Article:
REVIEW – Mystery Ranch IFAK




A self-contained IFAK (Individual First Aid Kit) pouch to be worn on the man for immediate emergency use. Generally loaded with medical supplies to deal with immediate trauma such as gunshot, blast or breathing problems caused by those anti-social interactions between people we has seen so much coverage on the television in the last few years. I know for some of the readership however, that they haven’t been watching the television too much, they’ve been creating or living in the very news stories the rest of us have been watching.


Righto then, let me quite clear that I am not, in any way, shape or form, any kind of expert about medical stuff. I’m a first aider only, with specific first aid training given by the military when I was serving. This entailed VERY basic treatment of such lovely afflictions as gunshot wounds, and blast injuries to a very basic level, using simple DRABC principles.

A lot of the latest developments in combat first aid have passed me by because of the latest round of deployments are way after my time. Such things as the re-introduction of common usage of the tourniquet for treatment of traumatic blood loss is something I need to refresh myself on, since in the peacetime ADF, tourniquets were absolutely verboten.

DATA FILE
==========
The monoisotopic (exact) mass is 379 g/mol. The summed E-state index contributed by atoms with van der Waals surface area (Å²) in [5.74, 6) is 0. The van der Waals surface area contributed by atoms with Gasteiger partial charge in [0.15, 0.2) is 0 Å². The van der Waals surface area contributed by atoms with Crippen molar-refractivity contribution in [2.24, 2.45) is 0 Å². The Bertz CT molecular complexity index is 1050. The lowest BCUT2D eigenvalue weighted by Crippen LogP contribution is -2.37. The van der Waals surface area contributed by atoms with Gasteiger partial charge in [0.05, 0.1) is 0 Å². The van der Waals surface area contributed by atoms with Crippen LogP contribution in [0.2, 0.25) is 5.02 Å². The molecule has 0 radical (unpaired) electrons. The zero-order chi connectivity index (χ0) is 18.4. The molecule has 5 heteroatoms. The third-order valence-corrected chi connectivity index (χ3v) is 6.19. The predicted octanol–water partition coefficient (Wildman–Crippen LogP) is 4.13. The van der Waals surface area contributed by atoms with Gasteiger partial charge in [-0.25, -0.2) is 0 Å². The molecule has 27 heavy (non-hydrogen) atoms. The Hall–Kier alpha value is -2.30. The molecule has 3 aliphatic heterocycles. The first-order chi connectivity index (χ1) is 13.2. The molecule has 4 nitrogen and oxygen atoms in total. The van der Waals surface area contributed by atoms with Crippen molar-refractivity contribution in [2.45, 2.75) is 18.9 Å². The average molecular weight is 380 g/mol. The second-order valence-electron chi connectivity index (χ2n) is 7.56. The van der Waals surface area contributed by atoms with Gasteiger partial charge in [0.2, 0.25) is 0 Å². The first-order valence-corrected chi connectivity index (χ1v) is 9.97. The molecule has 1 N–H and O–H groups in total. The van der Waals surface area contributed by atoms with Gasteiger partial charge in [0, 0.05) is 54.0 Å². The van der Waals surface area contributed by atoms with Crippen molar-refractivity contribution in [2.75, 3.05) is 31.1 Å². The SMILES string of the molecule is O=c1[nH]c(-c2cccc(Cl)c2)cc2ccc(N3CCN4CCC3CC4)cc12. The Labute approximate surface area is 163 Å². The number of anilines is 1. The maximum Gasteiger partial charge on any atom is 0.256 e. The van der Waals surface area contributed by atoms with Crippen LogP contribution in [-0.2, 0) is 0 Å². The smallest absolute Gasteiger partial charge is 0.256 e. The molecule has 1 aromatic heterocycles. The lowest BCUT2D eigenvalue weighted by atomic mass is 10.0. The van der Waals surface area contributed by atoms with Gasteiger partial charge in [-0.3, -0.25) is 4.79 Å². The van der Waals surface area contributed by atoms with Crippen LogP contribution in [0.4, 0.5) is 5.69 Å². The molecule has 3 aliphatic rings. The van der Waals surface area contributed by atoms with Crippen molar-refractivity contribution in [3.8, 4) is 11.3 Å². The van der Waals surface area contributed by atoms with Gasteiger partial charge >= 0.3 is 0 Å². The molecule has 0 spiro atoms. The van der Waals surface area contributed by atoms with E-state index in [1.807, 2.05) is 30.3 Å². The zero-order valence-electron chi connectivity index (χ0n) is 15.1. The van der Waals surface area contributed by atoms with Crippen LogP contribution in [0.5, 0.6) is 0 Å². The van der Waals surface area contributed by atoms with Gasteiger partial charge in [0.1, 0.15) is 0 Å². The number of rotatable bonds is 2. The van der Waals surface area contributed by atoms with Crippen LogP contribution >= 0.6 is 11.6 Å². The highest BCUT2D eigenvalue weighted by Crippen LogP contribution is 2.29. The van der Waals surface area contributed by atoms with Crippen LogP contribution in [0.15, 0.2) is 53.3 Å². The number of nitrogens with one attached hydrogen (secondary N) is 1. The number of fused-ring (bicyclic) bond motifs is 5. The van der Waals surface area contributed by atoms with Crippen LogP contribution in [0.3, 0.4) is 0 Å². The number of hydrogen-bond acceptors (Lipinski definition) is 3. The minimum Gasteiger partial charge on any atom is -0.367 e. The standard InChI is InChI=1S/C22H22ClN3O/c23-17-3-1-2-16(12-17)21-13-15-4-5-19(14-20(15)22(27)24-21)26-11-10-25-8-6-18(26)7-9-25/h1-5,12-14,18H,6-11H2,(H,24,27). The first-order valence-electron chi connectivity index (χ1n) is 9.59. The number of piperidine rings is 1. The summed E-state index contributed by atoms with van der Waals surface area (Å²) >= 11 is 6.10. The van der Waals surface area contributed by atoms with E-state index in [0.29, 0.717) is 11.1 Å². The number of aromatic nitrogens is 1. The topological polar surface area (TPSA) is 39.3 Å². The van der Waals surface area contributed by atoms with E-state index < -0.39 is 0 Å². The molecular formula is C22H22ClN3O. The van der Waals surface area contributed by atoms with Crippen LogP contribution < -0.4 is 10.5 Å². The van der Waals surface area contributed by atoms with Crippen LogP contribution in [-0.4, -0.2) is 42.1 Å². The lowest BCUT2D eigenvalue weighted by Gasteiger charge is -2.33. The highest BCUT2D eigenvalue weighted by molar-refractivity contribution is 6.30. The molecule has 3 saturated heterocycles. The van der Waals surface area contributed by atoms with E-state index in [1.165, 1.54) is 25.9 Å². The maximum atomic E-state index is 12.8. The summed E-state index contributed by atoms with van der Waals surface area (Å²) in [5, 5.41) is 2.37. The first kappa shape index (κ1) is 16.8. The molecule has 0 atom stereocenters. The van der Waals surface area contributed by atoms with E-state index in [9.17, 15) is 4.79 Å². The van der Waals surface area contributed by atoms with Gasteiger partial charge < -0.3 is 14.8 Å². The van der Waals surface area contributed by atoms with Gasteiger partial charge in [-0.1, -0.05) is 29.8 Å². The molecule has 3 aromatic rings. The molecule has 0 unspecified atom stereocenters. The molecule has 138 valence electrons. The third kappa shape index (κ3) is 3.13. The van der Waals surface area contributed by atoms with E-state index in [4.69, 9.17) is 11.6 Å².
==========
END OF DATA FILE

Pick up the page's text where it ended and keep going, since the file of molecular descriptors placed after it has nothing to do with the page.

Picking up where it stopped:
As such, if any of my information is in any way incorrect in this review, please feel free to correct me. It should be noted, that this is one of those items I haven’t had a chance to properly test and check for function under first aid training. Nor has it been taken out field to test for functionality and how it interfaces with other equipment.

As stated, the purpose of these IFAK pouches is to carry immediate individual medical supplies for the wearer (and only the wearer, as the old saw goes: don’t donate your medical supplies for your mate – you may need it yourself in the next few seconds) for major battlefield injuries and allow immediate battlefield treatment in two levels:

a. Self treatment by the individual when able. On a battlefield, it is assumed and taught that the casualty will (if able) start self treatment of the wound/s

b. Allow team mates and much harried combat medics to stabilise a patient with a minimum of effort in order to allow casualty evacuation off the battlefield to higher echelons of hospital care.